CVM students will participate in veterinary scholars program in Europe

Adriana Castro

Adriana Castro

By Sarah Carey

Two University of Florida veterinary medical students were recently selected to do summer research training in Europe as part of the Boehringer Ingelheim Veterinary Scholars Program.

Adriana Castro and Barbara Berrios, both members of the UF College of Veterinary Medicine’s Class of 2022, are among only eight North American veterinary students to have been selected to participate in the program, according to the company.

The nine to 11-week research experience the students will gain will take place in an established research laboratory at one of the participating European veterinary schools, three of which are in France, three in the Netherlands and two in Hannover, Germany.

The students will be supervised by experienced research staff and will participate in all relevant activities organized within and outside of the research group, according to an overview provided by BI. They will also participate in all laboratory meetings and lectures, and will have to regularly present their work.

Castro will be working in a lab at the University of Veterinary Medicine in Hannover. Her project is titled, “The Role of Neutrophil Extracellular Traps in the Host Innate Defense Against Zoonotic Bacterial Infections.”

“The goal of my project is to characterize the role of neutrophil extracellular traps in the host immune defense against zoonotic bacterial infections in different animal species, compared to human neutrophils,” she said. “Knowledge derived from this investigation can serve as part of the basis for the discovery of novel treatment or prevention against resistant bacteria.”

Barbara Berrios

Barbara Berrios

Berrios will be conducting her project at the University of Utrecht, The Netherlands. She said she applied there specifically, because she had visited The Netherlands during a backpacking trip she took to Europe last year.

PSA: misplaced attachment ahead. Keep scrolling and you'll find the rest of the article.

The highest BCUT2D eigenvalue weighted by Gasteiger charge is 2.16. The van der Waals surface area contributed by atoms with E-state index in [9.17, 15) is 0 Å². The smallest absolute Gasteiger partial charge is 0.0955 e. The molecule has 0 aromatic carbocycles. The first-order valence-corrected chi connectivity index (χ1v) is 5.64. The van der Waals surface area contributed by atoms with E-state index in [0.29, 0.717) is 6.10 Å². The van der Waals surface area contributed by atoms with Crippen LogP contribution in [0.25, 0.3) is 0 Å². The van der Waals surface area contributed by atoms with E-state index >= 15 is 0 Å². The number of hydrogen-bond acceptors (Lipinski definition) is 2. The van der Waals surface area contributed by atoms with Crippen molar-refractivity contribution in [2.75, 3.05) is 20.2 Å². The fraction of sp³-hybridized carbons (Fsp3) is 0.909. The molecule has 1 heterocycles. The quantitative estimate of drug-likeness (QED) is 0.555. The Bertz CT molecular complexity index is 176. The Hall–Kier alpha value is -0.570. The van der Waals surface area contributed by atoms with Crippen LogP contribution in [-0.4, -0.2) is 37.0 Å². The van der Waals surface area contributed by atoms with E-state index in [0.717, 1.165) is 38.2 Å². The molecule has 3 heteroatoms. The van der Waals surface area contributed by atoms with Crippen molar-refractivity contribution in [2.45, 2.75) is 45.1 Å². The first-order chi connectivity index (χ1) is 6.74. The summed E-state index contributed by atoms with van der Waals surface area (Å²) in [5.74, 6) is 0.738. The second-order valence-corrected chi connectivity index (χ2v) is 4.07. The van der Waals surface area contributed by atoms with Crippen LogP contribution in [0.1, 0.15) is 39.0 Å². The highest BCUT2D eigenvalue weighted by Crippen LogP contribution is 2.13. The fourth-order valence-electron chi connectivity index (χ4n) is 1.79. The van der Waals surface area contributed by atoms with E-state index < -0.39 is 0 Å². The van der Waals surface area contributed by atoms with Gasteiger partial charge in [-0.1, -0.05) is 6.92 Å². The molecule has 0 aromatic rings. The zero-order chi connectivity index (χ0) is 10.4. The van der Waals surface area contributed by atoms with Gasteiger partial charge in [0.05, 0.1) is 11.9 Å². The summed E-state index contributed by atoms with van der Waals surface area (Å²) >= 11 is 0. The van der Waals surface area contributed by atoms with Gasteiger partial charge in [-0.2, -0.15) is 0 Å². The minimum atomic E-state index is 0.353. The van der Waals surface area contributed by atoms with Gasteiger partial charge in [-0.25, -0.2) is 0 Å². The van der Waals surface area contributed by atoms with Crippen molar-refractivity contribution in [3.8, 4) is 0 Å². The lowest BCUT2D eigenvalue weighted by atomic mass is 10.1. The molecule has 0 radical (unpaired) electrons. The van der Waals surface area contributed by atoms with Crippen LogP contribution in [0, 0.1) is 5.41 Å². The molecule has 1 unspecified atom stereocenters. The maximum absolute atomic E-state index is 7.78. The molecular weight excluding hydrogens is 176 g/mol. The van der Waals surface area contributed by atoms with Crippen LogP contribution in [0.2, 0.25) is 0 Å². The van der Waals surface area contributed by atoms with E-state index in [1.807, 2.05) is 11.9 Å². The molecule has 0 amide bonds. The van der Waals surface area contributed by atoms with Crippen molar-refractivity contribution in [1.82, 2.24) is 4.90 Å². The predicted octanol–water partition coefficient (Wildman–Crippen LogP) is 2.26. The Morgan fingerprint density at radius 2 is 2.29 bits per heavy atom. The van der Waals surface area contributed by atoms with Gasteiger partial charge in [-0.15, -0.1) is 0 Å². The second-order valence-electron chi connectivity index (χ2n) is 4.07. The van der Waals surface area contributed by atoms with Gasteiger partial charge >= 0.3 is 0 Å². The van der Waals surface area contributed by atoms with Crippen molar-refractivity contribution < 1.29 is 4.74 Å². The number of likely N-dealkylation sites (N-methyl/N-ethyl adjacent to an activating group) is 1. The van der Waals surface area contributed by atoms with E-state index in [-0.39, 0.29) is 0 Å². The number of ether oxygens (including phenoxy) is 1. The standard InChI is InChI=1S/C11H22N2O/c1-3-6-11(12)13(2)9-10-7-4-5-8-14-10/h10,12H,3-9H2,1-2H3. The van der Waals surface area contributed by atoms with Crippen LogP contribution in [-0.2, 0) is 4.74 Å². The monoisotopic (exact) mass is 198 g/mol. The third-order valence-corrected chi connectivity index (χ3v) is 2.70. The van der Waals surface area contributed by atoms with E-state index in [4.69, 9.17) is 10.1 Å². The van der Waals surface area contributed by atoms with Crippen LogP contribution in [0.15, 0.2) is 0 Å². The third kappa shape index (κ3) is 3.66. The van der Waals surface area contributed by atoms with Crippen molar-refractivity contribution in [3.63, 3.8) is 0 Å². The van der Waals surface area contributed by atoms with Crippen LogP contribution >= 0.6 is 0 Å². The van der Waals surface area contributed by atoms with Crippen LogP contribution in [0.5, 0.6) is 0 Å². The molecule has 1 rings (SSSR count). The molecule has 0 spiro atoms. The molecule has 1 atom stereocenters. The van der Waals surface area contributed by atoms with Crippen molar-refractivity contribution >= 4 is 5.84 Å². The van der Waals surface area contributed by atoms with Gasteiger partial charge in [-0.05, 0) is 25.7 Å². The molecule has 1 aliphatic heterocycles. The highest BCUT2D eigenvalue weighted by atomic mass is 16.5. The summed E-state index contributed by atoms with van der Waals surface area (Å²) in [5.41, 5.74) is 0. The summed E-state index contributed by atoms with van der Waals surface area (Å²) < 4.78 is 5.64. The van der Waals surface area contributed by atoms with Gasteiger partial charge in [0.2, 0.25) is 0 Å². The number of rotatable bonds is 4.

“The Netherlands is a potential candidate in my list of European countries in which I might like to live after graduation,” she said.

Her project will be investigating the blood-milk barrier in dairy cows.

“This project is of interest to me because it will give me the opportunity to learn about different cell culture techniques,” she said.

Berrios added that she looked forward to the summer research opportunity, because she felt it combined her passion for veterinary medicine and research, with a chance to experience a true living situation in Europe, and a unique opportunity to network internationally.

“I believe that upon completion of this program I will gain knowledge, experience, and skills that will greatly impact my professional development and my ability to collaborate in further research investigations in a more proficient manner,” she said. “Moreover, I will have the opportunity to explore my interests within the field, learn about multiple ongoing investigations, network with colleges and veterinarians internationally, and live an enriching cultural experience.”

Castro said she was excited about the opportunity to gain insight into a career in biomedical research.

“The importance of pets in American households is increasing; families are now more willing to invest in their animals’ health care than in previous decades,” she said. “To be able to provide the best diagnoses, treatments, and, most importantly, care for our patients, continuous research has to be done. I aspire to contribute to veterinary medicine’s development and evolution by having research be an important component of my career.”

She added that performing research in a foreign country would provide a great opportunity to discover a new environment and culture.

“Beyond this, I have been learning German for the past five years, and spending my summer in Germany is the perfect way to be immersed in this beautiful language, which will greatly aid in my mastery of the idiom,” Castro said.

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